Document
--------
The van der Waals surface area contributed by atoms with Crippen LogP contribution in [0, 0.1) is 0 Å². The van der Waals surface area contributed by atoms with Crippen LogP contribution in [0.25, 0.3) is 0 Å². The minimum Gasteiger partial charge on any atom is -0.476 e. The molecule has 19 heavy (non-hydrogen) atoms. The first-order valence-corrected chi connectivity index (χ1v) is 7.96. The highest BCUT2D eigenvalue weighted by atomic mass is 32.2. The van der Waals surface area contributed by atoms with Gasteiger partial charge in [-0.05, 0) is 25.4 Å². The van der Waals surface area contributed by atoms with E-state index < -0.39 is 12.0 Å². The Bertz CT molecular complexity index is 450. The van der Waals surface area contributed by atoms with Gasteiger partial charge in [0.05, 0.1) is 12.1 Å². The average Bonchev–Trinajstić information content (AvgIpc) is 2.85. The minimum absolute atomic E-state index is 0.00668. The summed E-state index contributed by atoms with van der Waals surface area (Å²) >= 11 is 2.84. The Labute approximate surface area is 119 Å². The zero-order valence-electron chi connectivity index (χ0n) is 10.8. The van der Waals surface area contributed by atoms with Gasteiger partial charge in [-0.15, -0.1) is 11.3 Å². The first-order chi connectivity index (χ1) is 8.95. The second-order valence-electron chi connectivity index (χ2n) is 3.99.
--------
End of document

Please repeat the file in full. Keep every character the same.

The van der Waals surface area contributed by atoms with Crippen LogP contribution in [0, 0.1) is 0 Å². The van der Waals surface area contributed by atoms with Crippen LogP contribution in [0.25, 0.3) is 0 Å². The minimum Gasteiger partial charge on any atom is -0.476 e. The molecule has 19 heavy (non-hydrogen) atoms. The first-order valence-corrected chi connectivity index (χ1v) is 7.96. The highest BCUT2D eigenvalue weighted by atomic mass is 32.2. The van der Waals surface area contributed by atoms with Gasteiger partial charge in [-0.05, 0) is 25.4 Å². The van der Waals surface area contributed by atoms with E-state index < -0.39 is 12.0 Å². The Bertz CT molecular complexity index is 450. The van der Waals surface area contributed by atoms with Gasteiger partial charge in [0.05, 0.1) is 12.1 Å². The average Bonchev–Trinajstić information content (AvgIpc) is 2.85. The minimum absolute atomic E-state index is 0.00668. The summed E-state index contributed by atoms with van der Waals surface area (Å²) >= 11 is 2.84. The Labute approximate surface area is 119 Å². The zero-order valence-electron chi connectivity index (χ0n) is 10.8. The van der Waals surface area contributed by atoms with Gasteiger partial charge in [-0.15, -0.1) is 11.3 Å². The first-order chi connectivity index (χ1) is 8.95. The second-order valence-electron chi connectivity index (χ2n) is 3.99.